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How to apply Pantone skin tones

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  #61  
Old 01-31-2016, 05:33 AM
skoobey skoobey is offline
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Re: How to apply Pantone skin tones

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Originally Posted by german_raf View Post
Or CIE Lch, which is much easier to understand. What could be easier to describe the color through the lightness, chrome and hue? In this case (skintone), it is necessary to remember only the hue numbers.
Yep. It's called HSB...
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  #62  
Old 01-31-2016, 05:53 AM
klev klev is offline
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Re: How to apply Pantone skin tones

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Originally Posted by german_raf View Post
Or CIE Lch, which is much easier to understand. What could be easier to describe the color through the lightness, chrome and hue? In this case (skintone), it is necessary to remember only the hue numbers.
You're reading too much into the name. If this was so practical, we would all use something like lms instead. After all we can't optimize around perception of color using a statically defined space, so we tend to describe perceived color by cone response over a constrained angle. LMS would give you a fairly decorrelated model. I would find that easier than Lch. That doesn't make it easier to generate a good result.

There are effectively dynamic components to human vision. Your vision is impacted by juxtaposed objects, and that (somewhat) messes up the simple model of remembering a hue.
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  #63  
Old 01-31-2016, 06:06 AM
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german_raf german_raf is offline
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Re: How to apply Pantone skin tones

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Originally Posted by Tony W View Post
How would you view CIE Lch numbers in the Photoshop Info window?
No, you can use a Photoshop plug-in Firegrade (Nuclear light) that uses the tools of logic CIE Lch. Plugin support Lab and RGB color modes. But only in Lab you can get expected results. Is a new plug-in, but I use it for six months and must say it's cool. It allows you to control the color through Lightness, Chroma and Hue.
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  #64  
Old 01-31-2016, 06:08 AM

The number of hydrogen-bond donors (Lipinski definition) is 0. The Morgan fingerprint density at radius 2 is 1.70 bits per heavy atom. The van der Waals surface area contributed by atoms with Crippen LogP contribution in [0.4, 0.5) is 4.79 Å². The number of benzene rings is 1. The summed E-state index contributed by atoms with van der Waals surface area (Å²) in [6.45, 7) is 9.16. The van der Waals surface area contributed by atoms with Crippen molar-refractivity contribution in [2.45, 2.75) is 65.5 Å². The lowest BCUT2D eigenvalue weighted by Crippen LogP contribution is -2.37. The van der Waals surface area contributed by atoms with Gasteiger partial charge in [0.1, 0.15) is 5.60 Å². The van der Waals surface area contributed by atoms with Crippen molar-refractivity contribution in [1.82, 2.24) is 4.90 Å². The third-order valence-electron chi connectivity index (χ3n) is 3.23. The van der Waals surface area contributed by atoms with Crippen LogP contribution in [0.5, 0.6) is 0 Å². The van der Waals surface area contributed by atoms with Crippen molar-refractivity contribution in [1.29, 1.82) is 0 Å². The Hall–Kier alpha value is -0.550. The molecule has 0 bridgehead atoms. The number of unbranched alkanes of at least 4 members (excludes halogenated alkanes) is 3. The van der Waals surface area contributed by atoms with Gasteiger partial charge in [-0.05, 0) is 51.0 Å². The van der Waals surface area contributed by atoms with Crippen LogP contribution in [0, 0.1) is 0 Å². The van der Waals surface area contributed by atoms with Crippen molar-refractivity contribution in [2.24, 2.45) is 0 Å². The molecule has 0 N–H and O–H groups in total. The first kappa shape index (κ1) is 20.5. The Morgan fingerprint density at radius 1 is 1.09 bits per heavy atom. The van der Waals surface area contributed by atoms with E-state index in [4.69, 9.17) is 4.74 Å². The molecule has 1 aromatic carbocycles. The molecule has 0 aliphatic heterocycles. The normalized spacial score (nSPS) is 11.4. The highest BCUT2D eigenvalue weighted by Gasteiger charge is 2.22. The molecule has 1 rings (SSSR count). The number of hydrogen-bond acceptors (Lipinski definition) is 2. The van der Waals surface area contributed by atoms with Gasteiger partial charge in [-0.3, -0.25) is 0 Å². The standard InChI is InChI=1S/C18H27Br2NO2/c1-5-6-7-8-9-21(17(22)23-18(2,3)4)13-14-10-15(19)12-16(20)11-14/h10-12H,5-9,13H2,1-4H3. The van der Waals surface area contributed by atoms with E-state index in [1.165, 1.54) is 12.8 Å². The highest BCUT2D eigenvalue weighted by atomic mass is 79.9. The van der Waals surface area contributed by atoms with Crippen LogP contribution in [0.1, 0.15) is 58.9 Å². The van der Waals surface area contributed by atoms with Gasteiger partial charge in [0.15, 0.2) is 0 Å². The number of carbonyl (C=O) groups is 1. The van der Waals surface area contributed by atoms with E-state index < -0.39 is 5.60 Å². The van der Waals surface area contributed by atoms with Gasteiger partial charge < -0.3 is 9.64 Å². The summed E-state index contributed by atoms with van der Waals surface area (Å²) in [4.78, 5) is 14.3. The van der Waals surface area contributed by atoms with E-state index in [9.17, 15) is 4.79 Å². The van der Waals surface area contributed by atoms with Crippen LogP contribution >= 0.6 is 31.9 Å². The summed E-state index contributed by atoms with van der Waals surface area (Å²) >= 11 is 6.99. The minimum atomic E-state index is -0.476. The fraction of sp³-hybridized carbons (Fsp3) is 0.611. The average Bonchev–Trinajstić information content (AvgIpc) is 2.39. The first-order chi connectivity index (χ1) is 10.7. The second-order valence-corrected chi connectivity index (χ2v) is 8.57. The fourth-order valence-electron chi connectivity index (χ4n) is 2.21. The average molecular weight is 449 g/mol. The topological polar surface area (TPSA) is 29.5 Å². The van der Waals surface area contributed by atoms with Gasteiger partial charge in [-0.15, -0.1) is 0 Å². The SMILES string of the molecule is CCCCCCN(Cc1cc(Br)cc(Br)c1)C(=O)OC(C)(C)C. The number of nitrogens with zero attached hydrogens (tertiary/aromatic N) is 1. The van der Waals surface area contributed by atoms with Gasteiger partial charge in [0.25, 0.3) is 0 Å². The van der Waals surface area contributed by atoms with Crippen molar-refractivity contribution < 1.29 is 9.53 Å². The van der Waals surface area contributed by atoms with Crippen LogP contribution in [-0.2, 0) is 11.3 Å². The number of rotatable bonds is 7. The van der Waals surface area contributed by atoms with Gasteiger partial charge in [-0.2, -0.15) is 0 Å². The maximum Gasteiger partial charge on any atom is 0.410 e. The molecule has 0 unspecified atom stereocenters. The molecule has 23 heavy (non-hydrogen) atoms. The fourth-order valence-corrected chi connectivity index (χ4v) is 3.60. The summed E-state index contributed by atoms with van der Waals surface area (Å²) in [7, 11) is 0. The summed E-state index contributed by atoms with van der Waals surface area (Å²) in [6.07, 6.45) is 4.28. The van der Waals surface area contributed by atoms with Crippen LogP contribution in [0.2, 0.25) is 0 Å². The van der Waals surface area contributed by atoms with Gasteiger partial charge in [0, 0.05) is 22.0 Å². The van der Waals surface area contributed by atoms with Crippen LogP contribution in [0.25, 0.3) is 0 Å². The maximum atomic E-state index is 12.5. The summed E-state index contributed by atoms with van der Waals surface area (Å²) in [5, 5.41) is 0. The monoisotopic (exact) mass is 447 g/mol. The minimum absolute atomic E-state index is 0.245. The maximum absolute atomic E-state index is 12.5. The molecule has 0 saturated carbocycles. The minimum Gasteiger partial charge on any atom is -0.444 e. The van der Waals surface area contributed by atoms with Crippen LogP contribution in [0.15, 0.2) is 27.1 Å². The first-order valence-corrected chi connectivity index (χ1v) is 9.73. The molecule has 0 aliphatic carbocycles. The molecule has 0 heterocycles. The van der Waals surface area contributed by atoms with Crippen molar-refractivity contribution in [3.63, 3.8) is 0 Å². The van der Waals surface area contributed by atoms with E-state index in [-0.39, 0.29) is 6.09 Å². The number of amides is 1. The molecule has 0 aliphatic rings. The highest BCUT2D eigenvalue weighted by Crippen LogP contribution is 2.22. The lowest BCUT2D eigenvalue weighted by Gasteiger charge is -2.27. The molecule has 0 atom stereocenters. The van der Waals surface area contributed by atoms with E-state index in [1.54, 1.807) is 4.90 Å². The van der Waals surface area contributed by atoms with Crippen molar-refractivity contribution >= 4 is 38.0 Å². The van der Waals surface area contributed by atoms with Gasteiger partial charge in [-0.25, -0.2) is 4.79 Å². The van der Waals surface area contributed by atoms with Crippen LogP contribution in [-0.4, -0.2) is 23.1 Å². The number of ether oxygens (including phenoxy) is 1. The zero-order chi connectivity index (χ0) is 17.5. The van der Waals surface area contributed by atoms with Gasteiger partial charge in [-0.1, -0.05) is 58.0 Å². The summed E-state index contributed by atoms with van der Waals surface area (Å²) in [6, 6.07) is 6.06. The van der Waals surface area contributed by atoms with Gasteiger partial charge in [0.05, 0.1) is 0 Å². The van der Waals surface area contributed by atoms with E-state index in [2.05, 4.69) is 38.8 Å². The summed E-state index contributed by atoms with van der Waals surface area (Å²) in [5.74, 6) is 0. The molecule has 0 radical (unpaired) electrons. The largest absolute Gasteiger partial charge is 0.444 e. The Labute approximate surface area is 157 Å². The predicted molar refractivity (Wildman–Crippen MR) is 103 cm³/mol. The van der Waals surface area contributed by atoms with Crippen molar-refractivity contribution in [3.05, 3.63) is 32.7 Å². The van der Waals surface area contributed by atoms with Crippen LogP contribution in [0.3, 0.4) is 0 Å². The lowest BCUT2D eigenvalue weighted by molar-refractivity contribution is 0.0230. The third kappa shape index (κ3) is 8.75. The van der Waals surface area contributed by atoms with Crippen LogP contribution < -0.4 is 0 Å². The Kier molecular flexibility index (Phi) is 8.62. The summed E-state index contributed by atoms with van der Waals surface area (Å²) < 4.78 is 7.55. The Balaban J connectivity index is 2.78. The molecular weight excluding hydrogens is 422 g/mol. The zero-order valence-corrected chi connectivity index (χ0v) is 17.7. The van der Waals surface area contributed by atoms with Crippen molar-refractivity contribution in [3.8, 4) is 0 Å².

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german_raf german_raf is offline
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Re: How to apply Pantone skin tones

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Originally Posted by skoobey View Post
Yep. It's called HSB...
Nope It's called Lch, really
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  #65  
Old 01-31-2016, 01:23 PM
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andrewrodney andrewrodney is offline
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Re: How to apply Pantone skin tones

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Originally Posted by german_raf View Post
Or CIE Lch, which is much easier to understand. What could be easier to describe the color through the lightness, chrome and hue? In this case (skintone), it is necessary to remember only the hue numbers.
I agree, LCH which was what I used in LinoColor if memory serves is a bit more intuitive due to the 'odd' values for aStar and bStar. But the bottom line is, what you first learn to use is often more intuitive than the 2nd metric. Here in the US, most can't warp their heads around the metic system but it's fundamentally a more intuitive scale of numbers. People who worked for years with a 0-255 scale for RGB found the 0-100% scale in Lightroom difficult but really, if you had to each a new person one or the other, what's intuitive about 0-255? Take CMYK. The values, the scale of those numbers is really confusing to new people and unlike 0-255, isn't based on the encoding. The bad news, as pointed out, LCH isn't built into the Photoshop info palette.

Speaking of the PS info palette, for those on CC, we FINALLY get 10 simpler points instead of the older, lame 4. If you old down the Option key while toggling from say RGB to Lab, ALL the other sampler points existing or that you will place will now 'stick' to Lab. You don't have to alter them one at a time.